Raycom Sports Rearranges Archival Strategy With Sony Optical Disc
For the past 4 decades, Raycom Sports’ has produced collegiate sports content for both syndicated and cable packages distributed nationwide. In addition to the current partnership with the Atlantic Coast Conference (which handles production for the conference’s “Regional Sports Network” and will be providing production services for ESPN’s coming ACC Network), Raycom has also produced live mobile and documentary content for the Carolina Panthers, Blizzard Entertainment, The Basketball Tournament, and Hot Wheels Monster Trucks Live. As Coordinating Producer, Alex Farmatino has been fortunate to work with staff and hundreds of freelancers across the country to produce Emmy-winning content for Raycom Sports since 2004.
At the end of 2017, Raycom was presented with an exciting, but daunting challenge from the corporate office: digitizing the entire video library. While the current video workflow had been fully digital for multiple years, 40 years of content creation left a massive amount of invaluable historical assets on video tape. The overall collection of nearly 40,000 tapes ranged from high definition formats like HDCAM and DVCPro to Betacam and ¾ inch. Any operation who has functioned for decades is familiar with this dilemma.
The conversation concerning what approach to implement for this initiative went on for years for a variety of reasons. Offsite housing of a video library can be very effective with the appropriate budget, but several factors made that workflow a tough functional reality for a mid-sized production operation. Since storage is a monthly cost in any remote library arrangement, all conversations about storing an entire video library elsewhere resulted in contingencies of lowering the quality of video archived or increasing the acceptable turnaround time for assets retrieved to lower expense. Since Farmatino is most concerned with the quality of video content and the workflow environment for his editing staff, these concessions were unacceptable. The connectivity and storage necessary to make a remote archive function as if it were on location ultimately proved too cumbersome.
So how best to store these newly digital assets locally? Having utilized XDCAM cartridges since our jump to High Definition, we had witnessed first-hand the durability and read/write speed benefits of Sony’s disc-based solutions. That experience, combined with the massive Optical Disc Archive (ODA) workflow implemented by the Golf Channel, among others, demonstrated that massive asset libraries could be stored locally without using data tape. Having also seen the Carolina Panthers implement the ODA solution (Raycom Sports has broadcast the Panthers preseason games since the team’s inception since 1995), they were convinced ODA was the best fit for all of our production needs as they took this first step into the world of digital video libraries.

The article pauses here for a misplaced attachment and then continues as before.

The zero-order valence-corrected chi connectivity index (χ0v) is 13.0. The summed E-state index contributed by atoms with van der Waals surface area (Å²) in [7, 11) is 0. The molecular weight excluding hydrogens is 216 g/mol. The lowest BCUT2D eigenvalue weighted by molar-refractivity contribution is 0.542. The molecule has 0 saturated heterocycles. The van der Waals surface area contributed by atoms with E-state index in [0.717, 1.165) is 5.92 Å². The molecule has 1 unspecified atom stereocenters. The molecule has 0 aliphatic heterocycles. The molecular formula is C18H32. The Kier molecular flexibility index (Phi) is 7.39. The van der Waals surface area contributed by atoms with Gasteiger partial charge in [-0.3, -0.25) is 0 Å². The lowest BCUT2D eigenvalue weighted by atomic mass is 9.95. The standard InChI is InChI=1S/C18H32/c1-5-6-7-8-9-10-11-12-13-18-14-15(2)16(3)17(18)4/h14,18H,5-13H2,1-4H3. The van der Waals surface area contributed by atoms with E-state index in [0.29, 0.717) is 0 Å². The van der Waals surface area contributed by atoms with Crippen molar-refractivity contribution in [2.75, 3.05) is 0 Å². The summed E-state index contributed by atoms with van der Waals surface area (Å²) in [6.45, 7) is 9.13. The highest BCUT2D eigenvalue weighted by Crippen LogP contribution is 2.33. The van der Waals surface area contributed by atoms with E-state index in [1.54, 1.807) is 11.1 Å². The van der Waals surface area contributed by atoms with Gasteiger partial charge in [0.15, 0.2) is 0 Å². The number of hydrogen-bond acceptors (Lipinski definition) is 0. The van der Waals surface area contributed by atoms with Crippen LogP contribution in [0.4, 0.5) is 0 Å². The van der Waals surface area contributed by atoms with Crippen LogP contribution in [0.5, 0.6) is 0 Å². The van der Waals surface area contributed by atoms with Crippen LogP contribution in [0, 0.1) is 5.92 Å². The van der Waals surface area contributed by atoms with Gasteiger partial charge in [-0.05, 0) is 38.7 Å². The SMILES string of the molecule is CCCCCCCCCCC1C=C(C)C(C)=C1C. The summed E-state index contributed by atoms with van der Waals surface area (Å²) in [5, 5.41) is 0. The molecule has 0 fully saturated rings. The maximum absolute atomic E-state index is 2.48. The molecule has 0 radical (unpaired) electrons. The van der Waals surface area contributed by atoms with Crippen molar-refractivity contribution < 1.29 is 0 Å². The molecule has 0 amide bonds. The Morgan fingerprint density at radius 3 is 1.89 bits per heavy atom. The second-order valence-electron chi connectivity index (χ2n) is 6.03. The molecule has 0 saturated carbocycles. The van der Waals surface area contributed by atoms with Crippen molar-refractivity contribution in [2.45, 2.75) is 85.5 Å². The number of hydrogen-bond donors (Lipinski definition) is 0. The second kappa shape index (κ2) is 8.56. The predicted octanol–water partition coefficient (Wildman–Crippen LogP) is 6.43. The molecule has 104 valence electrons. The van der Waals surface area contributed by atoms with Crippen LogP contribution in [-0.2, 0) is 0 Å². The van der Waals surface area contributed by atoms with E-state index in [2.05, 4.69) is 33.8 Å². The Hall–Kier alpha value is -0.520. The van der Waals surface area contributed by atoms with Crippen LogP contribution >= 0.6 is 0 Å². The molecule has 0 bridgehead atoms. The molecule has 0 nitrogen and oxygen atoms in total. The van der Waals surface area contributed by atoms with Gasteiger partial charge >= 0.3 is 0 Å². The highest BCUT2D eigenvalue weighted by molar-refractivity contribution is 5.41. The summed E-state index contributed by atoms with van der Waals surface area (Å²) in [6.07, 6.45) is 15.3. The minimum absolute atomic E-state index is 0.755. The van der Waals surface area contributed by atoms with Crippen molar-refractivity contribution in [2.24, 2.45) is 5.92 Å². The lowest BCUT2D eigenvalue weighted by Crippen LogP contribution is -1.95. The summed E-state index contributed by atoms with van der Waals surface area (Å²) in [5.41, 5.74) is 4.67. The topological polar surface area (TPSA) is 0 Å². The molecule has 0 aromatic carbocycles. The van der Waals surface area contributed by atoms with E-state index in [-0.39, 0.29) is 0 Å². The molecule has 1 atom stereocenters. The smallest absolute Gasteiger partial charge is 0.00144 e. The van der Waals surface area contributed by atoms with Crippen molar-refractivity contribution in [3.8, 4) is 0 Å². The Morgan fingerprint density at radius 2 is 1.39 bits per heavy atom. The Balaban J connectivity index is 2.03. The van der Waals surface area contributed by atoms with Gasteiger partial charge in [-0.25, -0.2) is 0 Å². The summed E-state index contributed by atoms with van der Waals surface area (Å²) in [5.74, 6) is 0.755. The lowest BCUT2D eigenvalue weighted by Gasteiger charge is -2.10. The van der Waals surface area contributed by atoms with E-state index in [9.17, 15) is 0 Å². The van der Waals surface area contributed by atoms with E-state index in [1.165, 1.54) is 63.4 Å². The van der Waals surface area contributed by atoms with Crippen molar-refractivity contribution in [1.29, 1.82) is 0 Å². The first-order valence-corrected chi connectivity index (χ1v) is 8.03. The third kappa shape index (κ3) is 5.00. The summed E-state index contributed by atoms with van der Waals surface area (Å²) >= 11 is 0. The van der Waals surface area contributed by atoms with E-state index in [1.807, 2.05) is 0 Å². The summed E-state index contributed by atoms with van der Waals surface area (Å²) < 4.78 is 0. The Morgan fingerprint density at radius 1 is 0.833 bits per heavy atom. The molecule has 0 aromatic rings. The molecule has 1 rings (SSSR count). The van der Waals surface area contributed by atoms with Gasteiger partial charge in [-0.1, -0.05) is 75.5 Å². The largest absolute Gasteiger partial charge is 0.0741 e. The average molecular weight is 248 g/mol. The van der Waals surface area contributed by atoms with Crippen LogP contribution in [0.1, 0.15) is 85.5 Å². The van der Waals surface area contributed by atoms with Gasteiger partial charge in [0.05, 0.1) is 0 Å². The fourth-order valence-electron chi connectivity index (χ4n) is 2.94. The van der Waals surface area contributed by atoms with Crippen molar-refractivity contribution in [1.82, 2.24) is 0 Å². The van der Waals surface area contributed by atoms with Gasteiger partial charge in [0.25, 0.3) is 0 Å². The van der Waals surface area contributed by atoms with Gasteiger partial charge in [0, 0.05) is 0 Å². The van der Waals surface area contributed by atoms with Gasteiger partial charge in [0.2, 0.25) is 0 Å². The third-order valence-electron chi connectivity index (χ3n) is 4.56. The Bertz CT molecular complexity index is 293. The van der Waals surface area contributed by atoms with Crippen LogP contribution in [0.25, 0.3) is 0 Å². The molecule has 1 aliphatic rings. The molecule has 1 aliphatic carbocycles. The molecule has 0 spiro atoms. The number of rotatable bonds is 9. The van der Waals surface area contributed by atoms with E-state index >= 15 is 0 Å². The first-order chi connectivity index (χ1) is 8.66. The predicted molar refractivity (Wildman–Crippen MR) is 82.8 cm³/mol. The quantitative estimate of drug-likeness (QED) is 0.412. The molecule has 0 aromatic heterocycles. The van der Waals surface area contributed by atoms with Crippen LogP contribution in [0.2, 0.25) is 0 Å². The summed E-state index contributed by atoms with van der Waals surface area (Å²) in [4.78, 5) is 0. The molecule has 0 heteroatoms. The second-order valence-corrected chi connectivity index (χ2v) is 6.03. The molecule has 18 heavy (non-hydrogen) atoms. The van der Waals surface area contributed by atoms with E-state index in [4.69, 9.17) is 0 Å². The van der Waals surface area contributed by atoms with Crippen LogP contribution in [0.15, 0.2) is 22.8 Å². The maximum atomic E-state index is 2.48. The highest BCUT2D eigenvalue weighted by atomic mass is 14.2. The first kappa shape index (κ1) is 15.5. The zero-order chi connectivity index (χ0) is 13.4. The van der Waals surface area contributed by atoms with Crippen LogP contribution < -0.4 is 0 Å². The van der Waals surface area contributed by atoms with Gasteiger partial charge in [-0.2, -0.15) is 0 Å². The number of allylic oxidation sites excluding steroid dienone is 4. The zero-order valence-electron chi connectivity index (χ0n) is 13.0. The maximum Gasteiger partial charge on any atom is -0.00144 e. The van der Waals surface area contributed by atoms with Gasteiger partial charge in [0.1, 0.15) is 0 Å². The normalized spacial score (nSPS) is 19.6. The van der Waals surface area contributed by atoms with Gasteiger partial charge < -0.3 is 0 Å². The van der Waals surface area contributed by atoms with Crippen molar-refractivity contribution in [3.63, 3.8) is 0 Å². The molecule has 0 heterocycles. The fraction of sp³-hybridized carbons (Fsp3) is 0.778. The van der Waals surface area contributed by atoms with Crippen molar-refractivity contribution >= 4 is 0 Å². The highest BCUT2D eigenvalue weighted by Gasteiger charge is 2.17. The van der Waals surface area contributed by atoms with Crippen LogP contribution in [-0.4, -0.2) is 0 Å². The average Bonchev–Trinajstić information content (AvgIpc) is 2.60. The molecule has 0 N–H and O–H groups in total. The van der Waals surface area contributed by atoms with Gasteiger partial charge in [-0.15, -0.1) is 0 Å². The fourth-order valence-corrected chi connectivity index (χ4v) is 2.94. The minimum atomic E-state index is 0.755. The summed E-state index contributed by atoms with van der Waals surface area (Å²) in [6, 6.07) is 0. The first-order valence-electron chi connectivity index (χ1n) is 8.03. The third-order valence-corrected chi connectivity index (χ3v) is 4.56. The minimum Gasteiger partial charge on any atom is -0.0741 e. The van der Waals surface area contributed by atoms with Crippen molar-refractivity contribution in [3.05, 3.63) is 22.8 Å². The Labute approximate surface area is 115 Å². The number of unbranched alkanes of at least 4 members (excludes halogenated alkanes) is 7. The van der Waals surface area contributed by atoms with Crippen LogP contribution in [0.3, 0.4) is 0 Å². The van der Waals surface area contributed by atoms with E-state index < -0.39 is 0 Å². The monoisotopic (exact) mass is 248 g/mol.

Thanks primarily to the tireless efforts of Production/Archive Manager, Rob Chorney, Raycom Sports has digitized over 20,000 video tapes as of December 1st, 2018. The material digitized represents about 85% of our Atlantic Coast Conference content (since the company began broadcasting ACC football and basketball games since 1983) and about 60% of the overall library. The Sony Optical Disc Archive PetaSite implementation consists of 3 chassis housing 190 slots of ODA storage and four Gen2 drives. In total, this footprint gives Raycom over 600 TBs of storage in active repository. Masstech’s Flashnet middleware allows for editors working within our Avid Media Central environment to archive and retrieve assets from within the Avid GUI, something that has increased editing efficiency across the board. Raycom has even seen an increase in video licensing revenue with many assets more readily available for distribution.
Thus far, Raycom is extremely pleased with the PetaSite system. Thanks to its potential for scalability and the coming release of Gen3 technology, the company is confident that their video library will be securely housed by Sony for years to come.